It's one of the oldest clichés in the book, and one of the most persistent: parents who assume everyone else will share an equally enraptured fascination with the accomplishments of their toddlers. As if no other child in the history of mankind has ever taken his or her first step! Now, in a post at the Email Marketing Reports blog, Mark Brownlow discusses how misguided email marketers use a similar, flawed assumption when arguing the merits of opt-out email subscriptions.
"Every proponent of opt-out I've ever talked to overestimates the value and relevancy of their email," he says. "Every single one was convinced that their product or service was so good that people would be grateful to hear about it."
He illustrates their error with results from a survey that asked, "On a scale of 1-10, how relevant and valuable is this opt-out email?" Not unsurprisingly, senders gave a ringing endorsement of 9.5; recipients, however, gave the email's relevance and value a stingy 0.5, and ISPs, meanwhile, were even less generous.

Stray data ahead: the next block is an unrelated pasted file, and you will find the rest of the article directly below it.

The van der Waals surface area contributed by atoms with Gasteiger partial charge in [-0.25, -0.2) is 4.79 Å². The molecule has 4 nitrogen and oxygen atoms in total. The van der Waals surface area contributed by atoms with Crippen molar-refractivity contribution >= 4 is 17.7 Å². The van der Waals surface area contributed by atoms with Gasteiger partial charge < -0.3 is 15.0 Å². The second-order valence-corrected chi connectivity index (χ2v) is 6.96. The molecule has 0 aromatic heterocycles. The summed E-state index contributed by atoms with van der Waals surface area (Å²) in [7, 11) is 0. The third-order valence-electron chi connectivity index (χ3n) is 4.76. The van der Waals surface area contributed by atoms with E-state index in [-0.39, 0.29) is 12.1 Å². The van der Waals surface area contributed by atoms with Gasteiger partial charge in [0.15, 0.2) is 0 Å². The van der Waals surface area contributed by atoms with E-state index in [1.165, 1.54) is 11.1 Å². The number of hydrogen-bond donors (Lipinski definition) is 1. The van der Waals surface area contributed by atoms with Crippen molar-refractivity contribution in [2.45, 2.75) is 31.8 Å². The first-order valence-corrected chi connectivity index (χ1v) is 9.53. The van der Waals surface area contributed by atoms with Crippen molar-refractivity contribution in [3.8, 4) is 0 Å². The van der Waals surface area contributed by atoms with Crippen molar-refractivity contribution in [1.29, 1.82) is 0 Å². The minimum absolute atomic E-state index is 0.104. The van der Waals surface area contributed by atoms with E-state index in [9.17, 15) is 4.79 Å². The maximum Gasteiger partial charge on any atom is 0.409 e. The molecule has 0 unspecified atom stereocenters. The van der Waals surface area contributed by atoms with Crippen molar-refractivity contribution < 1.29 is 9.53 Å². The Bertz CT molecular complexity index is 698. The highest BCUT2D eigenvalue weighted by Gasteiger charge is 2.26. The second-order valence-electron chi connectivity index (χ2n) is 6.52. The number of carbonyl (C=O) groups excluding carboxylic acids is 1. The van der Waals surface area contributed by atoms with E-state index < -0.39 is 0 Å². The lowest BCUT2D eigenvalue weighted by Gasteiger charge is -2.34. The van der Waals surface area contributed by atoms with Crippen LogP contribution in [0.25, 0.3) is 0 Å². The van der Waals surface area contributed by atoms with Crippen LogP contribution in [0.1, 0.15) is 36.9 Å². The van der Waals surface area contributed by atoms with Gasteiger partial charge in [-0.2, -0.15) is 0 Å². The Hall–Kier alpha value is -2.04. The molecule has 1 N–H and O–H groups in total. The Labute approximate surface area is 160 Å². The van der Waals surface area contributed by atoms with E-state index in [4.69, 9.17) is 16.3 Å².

The lesson for marketers here? You can try to convince yourself that an opt-out program will work—and perhaps, in certain ways, it will. But opt-in is still the best bet to deliver better results, more reliably.
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